The Amateur Athletic Foundation, created with millions of dollars in surplus Olympic funds, will begin a program of coaching clinics in mid-January for thousands of Southern Californians who are committed to providing good sports experiences for the children of their communities, foundation officials said Wednesday.
A six-hour training program will be offered free to any sports organization putting together a group of 10 or more coaches or would-be coaches and providing a place to hold the session.
The clinics will be offered in a single Saturday format, or as two three-hour weeknight meetings. The program is expected to cost the foundation roughly $200,000 a year.
The program will include first-aid and emergency procedures, the psychology of coaching young athletes, the importance of warmups, and general organizational techniques, as well as specific coaching techniques in basketball, soccer, track and volleyball.
Anita de Frantz, an Olympian on the foundation staff who has been organizing the program, said that other sports might be added. Initially, she said, the foundation will be able to put on 20 clinics a month. Each will be staffed by two coaching experts hired by the foundation. Video, text and live presentations will be made.
Foundation President Stanton Wheeler said the coaching clinic program is representative of "the major goal of the foundation, which is to improve the quality of sports for the youth of Southern California."
De Frantz said that materials obtained from the National Youth Sports Coaches Assn., based in Florida., and the American Coaching Effectiveness Program, based in Illinois, will be used in the clinics. She described those groups as the only two that are trying to provide training and certification for people coaching young athletes.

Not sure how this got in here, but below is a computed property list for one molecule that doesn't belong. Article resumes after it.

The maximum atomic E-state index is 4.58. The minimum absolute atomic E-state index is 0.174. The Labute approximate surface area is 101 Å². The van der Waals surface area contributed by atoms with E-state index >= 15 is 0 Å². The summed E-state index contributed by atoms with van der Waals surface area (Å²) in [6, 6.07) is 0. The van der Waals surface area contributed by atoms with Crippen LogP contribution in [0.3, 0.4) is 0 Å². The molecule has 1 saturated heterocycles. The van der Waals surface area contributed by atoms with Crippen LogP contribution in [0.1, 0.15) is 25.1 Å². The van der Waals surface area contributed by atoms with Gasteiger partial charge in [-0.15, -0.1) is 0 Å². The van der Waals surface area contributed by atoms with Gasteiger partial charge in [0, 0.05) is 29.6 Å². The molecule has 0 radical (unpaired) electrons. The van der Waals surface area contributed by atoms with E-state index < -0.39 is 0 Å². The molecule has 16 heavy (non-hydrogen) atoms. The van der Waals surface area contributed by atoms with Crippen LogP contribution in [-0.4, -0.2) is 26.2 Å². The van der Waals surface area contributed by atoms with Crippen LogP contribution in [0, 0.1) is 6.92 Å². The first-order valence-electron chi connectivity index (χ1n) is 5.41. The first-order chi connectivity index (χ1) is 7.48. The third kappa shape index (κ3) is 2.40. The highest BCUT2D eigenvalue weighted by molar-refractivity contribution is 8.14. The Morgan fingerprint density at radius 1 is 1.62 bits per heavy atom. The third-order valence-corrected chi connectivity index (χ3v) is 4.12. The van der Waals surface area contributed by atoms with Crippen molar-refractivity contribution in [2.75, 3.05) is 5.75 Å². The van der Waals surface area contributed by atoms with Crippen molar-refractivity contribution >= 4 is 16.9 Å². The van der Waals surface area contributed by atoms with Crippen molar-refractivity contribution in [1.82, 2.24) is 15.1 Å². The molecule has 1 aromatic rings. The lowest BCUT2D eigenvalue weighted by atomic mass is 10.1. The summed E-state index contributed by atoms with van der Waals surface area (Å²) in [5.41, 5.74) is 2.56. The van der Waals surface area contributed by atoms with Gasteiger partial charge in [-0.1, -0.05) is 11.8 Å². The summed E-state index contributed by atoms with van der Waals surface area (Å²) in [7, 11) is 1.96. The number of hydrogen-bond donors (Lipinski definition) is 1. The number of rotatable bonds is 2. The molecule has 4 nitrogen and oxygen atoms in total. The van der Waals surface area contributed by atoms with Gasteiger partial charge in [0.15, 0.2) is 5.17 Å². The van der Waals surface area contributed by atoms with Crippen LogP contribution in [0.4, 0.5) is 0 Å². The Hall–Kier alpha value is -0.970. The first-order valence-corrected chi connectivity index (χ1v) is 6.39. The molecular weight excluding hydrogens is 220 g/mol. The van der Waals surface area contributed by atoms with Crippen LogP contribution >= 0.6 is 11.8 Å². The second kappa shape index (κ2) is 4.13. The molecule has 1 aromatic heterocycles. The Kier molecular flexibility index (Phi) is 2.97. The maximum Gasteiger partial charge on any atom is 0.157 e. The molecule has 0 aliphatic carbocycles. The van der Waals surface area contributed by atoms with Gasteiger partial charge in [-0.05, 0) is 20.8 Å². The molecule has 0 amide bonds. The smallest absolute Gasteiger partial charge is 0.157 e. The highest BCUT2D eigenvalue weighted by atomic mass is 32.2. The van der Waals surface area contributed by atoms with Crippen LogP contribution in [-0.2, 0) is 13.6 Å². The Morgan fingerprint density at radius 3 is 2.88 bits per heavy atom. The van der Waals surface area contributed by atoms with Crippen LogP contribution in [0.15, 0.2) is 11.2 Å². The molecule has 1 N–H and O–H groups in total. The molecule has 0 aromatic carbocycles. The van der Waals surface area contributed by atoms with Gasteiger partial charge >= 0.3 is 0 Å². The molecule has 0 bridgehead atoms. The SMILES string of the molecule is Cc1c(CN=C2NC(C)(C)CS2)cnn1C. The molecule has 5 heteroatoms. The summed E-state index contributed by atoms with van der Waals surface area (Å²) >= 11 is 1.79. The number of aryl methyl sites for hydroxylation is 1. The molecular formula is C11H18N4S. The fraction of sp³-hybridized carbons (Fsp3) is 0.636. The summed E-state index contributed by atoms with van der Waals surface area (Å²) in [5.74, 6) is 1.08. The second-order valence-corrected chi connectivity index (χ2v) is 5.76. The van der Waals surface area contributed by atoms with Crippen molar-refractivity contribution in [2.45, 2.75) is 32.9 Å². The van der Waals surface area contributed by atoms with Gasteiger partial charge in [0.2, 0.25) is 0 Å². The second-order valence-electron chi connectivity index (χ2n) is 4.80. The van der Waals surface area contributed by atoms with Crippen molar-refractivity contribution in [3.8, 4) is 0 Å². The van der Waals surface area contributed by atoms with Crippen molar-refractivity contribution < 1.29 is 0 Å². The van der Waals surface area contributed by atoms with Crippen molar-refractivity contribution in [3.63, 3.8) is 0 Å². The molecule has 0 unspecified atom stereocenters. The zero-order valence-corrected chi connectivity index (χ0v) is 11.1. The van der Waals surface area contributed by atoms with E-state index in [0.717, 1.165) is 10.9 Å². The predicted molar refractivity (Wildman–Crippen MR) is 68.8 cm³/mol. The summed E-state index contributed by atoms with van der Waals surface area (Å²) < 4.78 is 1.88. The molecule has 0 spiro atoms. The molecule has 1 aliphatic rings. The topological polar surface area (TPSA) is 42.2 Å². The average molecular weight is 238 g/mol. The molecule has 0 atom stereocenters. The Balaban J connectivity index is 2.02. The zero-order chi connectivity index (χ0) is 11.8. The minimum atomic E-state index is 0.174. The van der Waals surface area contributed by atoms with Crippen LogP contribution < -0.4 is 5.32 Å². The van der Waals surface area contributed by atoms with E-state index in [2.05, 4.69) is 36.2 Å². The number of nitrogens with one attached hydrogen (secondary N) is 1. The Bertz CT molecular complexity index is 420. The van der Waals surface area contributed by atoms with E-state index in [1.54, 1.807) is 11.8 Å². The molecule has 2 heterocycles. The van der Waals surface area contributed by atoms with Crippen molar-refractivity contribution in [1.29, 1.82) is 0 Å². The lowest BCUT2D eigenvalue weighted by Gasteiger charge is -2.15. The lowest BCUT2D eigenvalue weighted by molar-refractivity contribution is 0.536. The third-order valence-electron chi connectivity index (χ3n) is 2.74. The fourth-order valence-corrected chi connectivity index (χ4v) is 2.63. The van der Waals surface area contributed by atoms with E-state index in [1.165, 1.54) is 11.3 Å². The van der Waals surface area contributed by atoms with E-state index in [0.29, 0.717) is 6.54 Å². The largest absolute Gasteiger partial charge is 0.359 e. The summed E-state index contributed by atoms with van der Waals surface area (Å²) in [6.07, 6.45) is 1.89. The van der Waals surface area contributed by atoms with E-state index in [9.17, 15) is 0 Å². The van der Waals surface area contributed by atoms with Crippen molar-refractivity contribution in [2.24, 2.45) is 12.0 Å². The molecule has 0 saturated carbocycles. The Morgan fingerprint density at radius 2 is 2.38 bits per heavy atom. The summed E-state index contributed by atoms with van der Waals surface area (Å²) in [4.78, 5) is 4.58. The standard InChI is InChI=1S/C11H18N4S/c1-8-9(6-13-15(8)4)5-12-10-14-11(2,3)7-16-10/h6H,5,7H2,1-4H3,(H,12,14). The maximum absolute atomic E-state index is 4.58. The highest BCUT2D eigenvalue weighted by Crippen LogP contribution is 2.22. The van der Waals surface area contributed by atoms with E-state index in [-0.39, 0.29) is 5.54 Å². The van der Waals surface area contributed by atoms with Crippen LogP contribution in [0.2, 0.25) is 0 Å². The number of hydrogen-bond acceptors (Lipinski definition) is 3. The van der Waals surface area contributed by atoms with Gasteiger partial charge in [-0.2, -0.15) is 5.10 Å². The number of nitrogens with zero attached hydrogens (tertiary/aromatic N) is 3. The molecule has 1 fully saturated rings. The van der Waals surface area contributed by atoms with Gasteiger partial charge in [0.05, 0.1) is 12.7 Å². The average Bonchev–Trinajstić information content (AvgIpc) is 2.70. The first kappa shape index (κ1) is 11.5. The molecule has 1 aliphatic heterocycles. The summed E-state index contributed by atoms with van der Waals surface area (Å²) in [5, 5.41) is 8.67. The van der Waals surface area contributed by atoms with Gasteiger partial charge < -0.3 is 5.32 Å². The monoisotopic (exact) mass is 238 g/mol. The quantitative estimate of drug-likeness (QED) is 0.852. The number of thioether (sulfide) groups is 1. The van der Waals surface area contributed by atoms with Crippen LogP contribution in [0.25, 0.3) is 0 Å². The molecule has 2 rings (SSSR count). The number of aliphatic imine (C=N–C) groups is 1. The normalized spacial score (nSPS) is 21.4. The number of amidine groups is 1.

A workbook from the ACEP program contains this passage, getting across one of the themes of the forthcoming clinics:
\o7 "Gymnast: "What's the worst injury you've seen on the high bar?" "Coach: "I saw a fellow fly off and break his neck."
"The coach may have answered the question without realizing what was really being asked. The player may have been expressing concern about his own possibility of being injured. Active listening by the coach might change the conversation this way:
"Gymnast: "What's the worst injury you've seen on the high bar?" "Coach: "I've not seen too many injuries. Are you worried about getting hurt?"\f7
De Frantz said that a central idea will be to teach how to encourage youngsters and give their healthy development positive reinforcement. She recalled that when she was a young swimmer in the Midwest, her father didn't ask whether she or her brother had won but asked instead: "Are you satisfied with your performance today?"
Eventually, she said, the foundation may develop its own videos, using such Southern California athletes as Rafer Johnson as narrators. Johnson is on the foundation's board of directors.